Wall Street has long since fallen out of love with Barack Obama. Indeed, the industry is firmly behind the Republican ticket for the 2012 presidential elections in November, with donors from Goldman Sachs, JP Chase, Morgan Stanley, Bank of America and Credit Suisse as Mitt Romney’s top six campaign contributors in 2012, according to OpenSecrets.
Each bank chipped in around $500,000 in the hope that President Romney would treat them with a bit more respect than they have received from the current president, who hurt their feelings when he called them “fat-cat bankers” on 60 Minutes. There is also the hope that Romney may be more amenable to weakening financial reforms introduced in the wake of the crisis.
However, now that the former Bain Capital executive has revealed Paul Ryan as his running mate, the banks find themselves backing one of the most ideological tickets in recent history.
Ryan, a 42-year-old congressman from Wisconsin, has risen the party ranks by championing a budget plan that promises to eliminate America’s deficit by simultaneously cutting taxes and slashing non-defence spending. Both goals are implausible, even in theory, and rest on questionable assumptions about what will cure the economy.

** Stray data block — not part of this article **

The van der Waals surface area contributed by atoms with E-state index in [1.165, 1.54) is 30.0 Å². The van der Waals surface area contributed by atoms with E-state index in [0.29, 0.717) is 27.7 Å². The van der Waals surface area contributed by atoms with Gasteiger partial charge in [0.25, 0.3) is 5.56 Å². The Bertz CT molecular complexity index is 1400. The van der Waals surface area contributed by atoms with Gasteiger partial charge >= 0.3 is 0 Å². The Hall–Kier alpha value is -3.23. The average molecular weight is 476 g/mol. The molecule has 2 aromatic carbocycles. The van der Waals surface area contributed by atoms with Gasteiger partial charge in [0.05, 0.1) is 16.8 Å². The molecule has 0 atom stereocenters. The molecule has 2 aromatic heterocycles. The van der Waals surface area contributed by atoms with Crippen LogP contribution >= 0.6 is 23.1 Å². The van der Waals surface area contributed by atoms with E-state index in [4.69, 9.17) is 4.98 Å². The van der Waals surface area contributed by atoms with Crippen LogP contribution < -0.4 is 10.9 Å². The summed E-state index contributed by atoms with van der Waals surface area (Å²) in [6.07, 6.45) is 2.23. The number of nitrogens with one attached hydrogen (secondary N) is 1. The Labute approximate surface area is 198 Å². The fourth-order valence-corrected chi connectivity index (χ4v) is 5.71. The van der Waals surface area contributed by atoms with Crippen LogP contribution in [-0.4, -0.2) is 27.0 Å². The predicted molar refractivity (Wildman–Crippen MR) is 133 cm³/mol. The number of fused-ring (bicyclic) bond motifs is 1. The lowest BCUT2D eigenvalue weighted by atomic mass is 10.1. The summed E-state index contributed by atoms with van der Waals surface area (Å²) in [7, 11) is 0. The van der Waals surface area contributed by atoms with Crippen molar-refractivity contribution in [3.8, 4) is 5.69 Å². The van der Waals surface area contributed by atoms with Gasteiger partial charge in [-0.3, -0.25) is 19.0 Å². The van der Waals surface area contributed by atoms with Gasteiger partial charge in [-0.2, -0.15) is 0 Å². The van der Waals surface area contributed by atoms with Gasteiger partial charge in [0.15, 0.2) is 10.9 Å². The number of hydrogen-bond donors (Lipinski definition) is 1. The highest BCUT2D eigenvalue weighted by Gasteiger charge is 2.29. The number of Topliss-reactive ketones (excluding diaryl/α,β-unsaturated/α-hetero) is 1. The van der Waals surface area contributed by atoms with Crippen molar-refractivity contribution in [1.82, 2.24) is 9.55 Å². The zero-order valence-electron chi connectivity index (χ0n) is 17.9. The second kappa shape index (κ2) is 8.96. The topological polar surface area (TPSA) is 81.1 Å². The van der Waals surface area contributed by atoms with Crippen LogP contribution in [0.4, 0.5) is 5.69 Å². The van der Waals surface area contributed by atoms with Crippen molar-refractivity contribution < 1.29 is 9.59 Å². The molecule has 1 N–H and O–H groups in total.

At the Republican convention in Tampa, Ryan’s landmark speech was ridiculed for its inaccuracies and even Fox News described it as “dazzling, deceiving and distracting”. Ouch.
Ryan loathes debt, which is ironic given that he is running alongside a man who specialised at Bain in using debt to invest for growth — the one thing he will be prohibited from doing as president, if the Republicans are taken at their word.
Do Romney and Ryan really have what it takes to revitalise the US economy and job market? We asked our readers last week, and almost half the respondents said they did not, while 35% said they wouldn’t get the chance.
That is a damning verdict, on the face of it, though the Obama-Biden ticket may not have fared much better on the same question. It may well take more than another term for either party to revitalise the US economy.